The Dippers on our local rivers began to be seen a little more regularly, and they even appeared to be getting a little territorial, with some singing being heard, and aggressive behaviour being witnessed near to prime nest sites, especially at first light...

Soaring Golden Eagle
Golden Eagles are more commonly seen on my safaris during the shorter days of  autumn and winter, when they have less hours of daylight in which to hunt, and all of the family are active,  but we actually had a pretty good 'strike-rate' this month, with a favourite upland glen providing decent sightings on a number of occasions.
In fact, raptors in general seemed to be pretty active , with us seeing Red Kite, Common Buzzard, PeregrineSparrowhawk and Kestrel regularly as well...and we also had one sighting of a young White-Tailed Eagle early in the month..

Goldeneyes only breed in the UK in northern Scotland, and their numbers have increased greatly in recent years, mainly due to the RSPB providing nest boxes on trees around most local lochs, and we again got to see many large families of these very attractive little ducks this month...

Other good birds seen locally this month included: Spotted Flycatcher (early in the month), Scaup, Hen Harrier and Marsh Harrier.....

Birders prepared to travel away from Speyside a little this month, especially to coastal reserves on the Moray coast or Aberdeenshire would have noticed plenty of incoming waders and wildfowl and a good influx of 'grey' Geese throughout... as well as surprising numbers of Yellow-Browed Warblers....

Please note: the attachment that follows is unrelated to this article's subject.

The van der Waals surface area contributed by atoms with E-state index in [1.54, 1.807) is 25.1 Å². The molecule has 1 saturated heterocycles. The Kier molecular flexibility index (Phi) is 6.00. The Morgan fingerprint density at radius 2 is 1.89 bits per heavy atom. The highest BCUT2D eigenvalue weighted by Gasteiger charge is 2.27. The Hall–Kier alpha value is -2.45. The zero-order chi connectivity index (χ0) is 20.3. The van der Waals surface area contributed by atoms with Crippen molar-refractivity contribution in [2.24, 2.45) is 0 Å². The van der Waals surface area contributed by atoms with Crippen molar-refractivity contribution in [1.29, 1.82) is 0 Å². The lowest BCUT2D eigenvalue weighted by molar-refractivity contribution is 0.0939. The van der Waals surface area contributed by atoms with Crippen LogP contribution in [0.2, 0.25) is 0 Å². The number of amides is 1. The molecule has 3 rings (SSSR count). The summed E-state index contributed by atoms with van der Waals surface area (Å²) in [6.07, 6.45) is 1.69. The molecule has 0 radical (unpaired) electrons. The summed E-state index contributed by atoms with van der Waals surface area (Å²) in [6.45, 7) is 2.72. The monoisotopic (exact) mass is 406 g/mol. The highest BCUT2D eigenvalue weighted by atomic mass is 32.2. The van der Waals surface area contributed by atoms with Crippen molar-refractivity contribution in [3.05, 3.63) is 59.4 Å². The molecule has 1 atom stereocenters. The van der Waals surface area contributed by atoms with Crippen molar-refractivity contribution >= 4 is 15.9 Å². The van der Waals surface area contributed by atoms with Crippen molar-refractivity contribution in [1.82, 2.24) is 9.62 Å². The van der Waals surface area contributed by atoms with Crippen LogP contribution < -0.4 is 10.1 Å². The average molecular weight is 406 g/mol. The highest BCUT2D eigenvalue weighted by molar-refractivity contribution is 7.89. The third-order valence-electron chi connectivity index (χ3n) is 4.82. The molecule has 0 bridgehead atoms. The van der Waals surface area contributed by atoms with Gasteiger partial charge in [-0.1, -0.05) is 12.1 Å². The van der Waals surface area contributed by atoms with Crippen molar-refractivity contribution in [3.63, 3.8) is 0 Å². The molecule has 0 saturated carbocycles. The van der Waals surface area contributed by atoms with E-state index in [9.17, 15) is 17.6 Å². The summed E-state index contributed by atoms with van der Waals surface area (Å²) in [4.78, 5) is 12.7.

Onto mammals now....

Red Squirrel
As I mentioned last month, with the summer visiting local speciality birds departing this area, mammals become more of a focus on my safaris, and we were fortunate to see a good variety again this month. The  'mammal of the day' award was invariably won by the cute and ever popular Red Squirrel - with many of my safari clients seeing these these very characterful and attractive 'Highland speciality' animals for the first time..
Red Deer hinds
The very end of September usually sees the start of the Red Deer rut, with the stags beginning to 'check-out' and assemble their 'harems' of hinds, sharpen up the tips of their antlers on rocks and trees, and partake in a little light 'sparring' with likely rivals, often accompanied by a tremendous 'roaring', which echoes round the glens... a marvelously atmospheric spectacle....

Still up in the glens, our Mountain Hares, though still in their browny-grey summer coats are gradually turning whiter from their feet upwards as autumn progresses, in preparation for the snow to come, though actual sightings of them were not as frequent, or as good as I would have liked... but that is not unusual during the 'warmer' months..

Feral Mountain Goats
Our local Mountain Goats however, were a little more obliging...with plenty of decent views of large family groups being achieved....

Roe Deer
Although not as physically impressive as their larger Red cousins, Roe Deer are probably more often described as cute, but they always prove popular with my safari clients, and we were fortunate enough to see them on several occasions this month, especially soon after dawn, or in very remote areas....

So, similarly to August, although it's probably not the best month for the hard-core birder or 'twitcher' to visit, September in the Cairngorms National Park would still appear to have plenty to offer the more casual or beginner nature-watcher or those looking for a less intense or 'taster' wildlife safari experience, with less tourists around and no early starts needed in arguably, one of the most colourfully scenic months of the year....



If you think you know someone who may enjoy a taste of what I do, why not treat them to a safari gift certificate. They make a thoughtful and imaginative present and are available for any amount in multiples of £10, and are valid at any time within a year from date of purchase....


Sunrise in a Caledonian pine forest